Giblin et al. (2019)
|Giblin et al. (2019a)|
|Title:||Available – but not accessible? Investigating publisher e-lending licensing practices|
|Author(s):||Rebecca Giblin, Jenny Kennedy, Kimberlee Weatherall, Daniel Gilbert, Julian Thomas, Francois Petitjean|
|Citation:||Giblin, R., Kennedy, J., Weatherall, K., Gilbert, D., Thomas, J. and Petitjean, F. (expected June 2019) Available – but not accessible? Investigating publisher e-lending licensing practices. Forthcoming, Information Research; Sydney Law School Research Paper No. 19/20.|
|Key Related Studies:|
|Linked by:||Giblin et al. (2019b)|
|About the Data|
|Data Description:||The study collected data concerning availability, price and licensing conditions for books made available via e-lending. This comprises three datasets: (1) a sample of 546 books across five key Australian aggregators (OverDrive, Bolinda, Wheelers, James Bennet and Bibliotheca), (2) a corresponding sample of the same titles in New Zealand, USA, UK and Canada based on data provided by an aggregator from each country, and (3) e-lending availability information on Australian bestselling books via one aggregator. Thereafter the study was supplemented with semi-structured interviews with five of the e-book aggregators featured in the datasets.|
|Data Type:||Primary data|
|Secondary Data Sources:|
|Data Collection Methods:|
|Data Analysis Methods:|
|Cross Country Study?:||Yes|
|Government or policy study?:||No|
|Time Period(s) of Collection:||
“Introduction: We report our mixed-methods investigation of publishers’ licensing practices, which affect the books public libraries can offer for e-lending.
Method: We created unique datasets recording pricing, availability and licence terms for sampled titles offered by e-book aggregators to public libraries across Australia, New Zealand, Canada, the United States and United Kingdom. A third dataset records dates of availability for recent bestsellers. We conducted follow-up interviews with representatives of 5 e-book aggregators.
Analysis: We quantitatively analysed availability, licence terms and price across all aggregators in Australia, snapshotting the competitive playing field in a single jurisdiction. We also compared availability and terms for the same titles from one aggregator across five jurisdictions, and measured how long it took for a sample of recent bestsellers to become available for e-lending. We used data from the aggregator interviews to explain the quantitative findings.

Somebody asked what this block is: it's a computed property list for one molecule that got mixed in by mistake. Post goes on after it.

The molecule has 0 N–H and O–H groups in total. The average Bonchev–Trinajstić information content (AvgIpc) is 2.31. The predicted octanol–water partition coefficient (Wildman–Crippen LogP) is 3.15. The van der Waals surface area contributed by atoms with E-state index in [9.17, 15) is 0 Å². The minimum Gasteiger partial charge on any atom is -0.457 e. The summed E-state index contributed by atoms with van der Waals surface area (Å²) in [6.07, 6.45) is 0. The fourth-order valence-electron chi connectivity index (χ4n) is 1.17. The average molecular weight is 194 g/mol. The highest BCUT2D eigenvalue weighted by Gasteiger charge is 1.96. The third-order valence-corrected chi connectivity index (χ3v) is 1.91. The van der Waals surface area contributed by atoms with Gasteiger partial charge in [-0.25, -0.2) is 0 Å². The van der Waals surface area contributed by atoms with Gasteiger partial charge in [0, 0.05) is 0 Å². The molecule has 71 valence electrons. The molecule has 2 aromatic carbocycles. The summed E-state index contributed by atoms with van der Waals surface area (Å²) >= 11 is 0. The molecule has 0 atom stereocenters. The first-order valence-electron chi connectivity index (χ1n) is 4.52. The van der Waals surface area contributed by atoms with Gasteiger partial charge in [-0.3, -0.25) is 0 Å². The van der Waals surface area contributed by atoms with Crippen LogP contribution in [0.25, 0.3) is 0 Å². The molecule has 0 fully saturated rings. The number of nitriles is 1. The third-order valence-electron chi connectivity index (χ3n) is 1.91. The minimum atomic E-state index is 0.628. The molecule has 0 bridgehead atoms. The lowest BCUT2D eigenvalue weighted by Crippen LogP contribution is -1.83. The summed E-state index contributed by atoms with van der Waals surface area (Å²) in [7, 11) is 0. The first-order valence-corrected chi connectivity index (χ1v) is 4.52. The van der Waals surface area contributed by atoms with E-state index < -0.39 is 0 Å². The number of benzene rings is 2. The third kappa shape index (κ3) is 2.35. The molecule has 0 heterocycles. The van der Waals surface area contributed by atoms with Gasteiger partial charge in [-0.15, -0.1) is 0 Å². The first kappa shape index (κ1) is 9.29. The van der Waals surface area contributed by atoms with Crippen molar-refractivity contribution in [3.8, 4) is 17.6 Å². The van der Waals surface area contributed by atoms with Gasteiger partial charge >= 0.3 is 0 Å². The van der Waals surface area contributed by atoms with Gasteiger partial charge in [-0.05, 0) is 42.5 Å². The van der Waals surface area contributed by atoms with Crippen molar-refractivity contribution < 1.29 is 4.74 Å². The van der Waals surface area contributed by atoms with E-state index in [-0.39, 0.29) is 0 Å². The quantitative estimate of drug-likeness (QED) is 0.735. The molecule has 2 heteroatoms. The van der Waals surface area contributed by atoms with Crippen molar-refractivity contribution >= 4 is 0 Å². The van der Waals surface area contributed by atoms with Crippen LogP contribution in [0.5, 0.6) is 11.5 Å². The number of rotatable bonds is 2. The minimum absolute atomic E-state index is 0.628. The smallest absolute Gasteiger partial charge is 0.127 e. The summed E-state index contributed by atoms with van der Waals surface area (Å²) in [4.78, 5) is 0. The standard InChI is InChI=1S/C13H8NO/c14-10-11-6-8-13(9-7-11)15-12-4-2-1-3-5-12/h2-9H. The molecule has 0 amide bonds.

Results: Contrary to aggregator expectations, we found considerable intra-jurisdictional price and licence differences. We also found numerous differences across jurisdictions.
Conclusions: While availability was better than anticipated, licensing practices make it infeasible for libraries to purchase certain kinds of e-book (particularly older titles). Confidentiality requirements make it difficult for libraries to shop (and aggregators to compete) on price and terms.”
Main Results of the Study
Overall, availability of e-books is better than anticipated, with 76% of surveyed Australian titles being available from at least one e-lender. This figure varies across jurisdictions, with peak availability rates in the US (71%), as opposed to the lowest rates in the UK (59%).
Whilst the data is skewed towards newer titles, older titles are nonetheless more readily available, with peak availability for those published around 2000. This is not to the detriment of recent bestsellers which also appear to be made available quickly, with 49% being made available on the day of publication, and 26% being made available before.
However, the study cautions that e-lending availability is not correlated with accessibility, due to variations in licensing terms. Particularly, the uptake of time-limited licences may be problematic, a system which Australia, New Zealand and the UK all appear to favour. This may lead to counterproductive practices with older titles which, whilst culturally relevant, may have a smaller readership and thus be least likely to benefit from a metered availability. This may disincentivise library take-up rates for older titles. As such, whilst this model may be appropriate for high-demand titles, it appears to have a negative effect for older or lower-demand titles.
The study suggests that access to multiple licensing options may mitigate the problem of accessibility in e-lending. Whilst previous studies have found that libraries would prefer to select the appropriate licence option (Blackwell, 2017), only 6 of the 546 titles surveyed in this study granted this.
Policy Implications as Stated By Author
Whilst the authors do not make any explicit policy recommendations, the study notes that further analysis will be undertaken employing a similar methodology over a larger dataset. Overall, the primary aim is to inform policymakers whether e-lending regulatory intervention is necessary.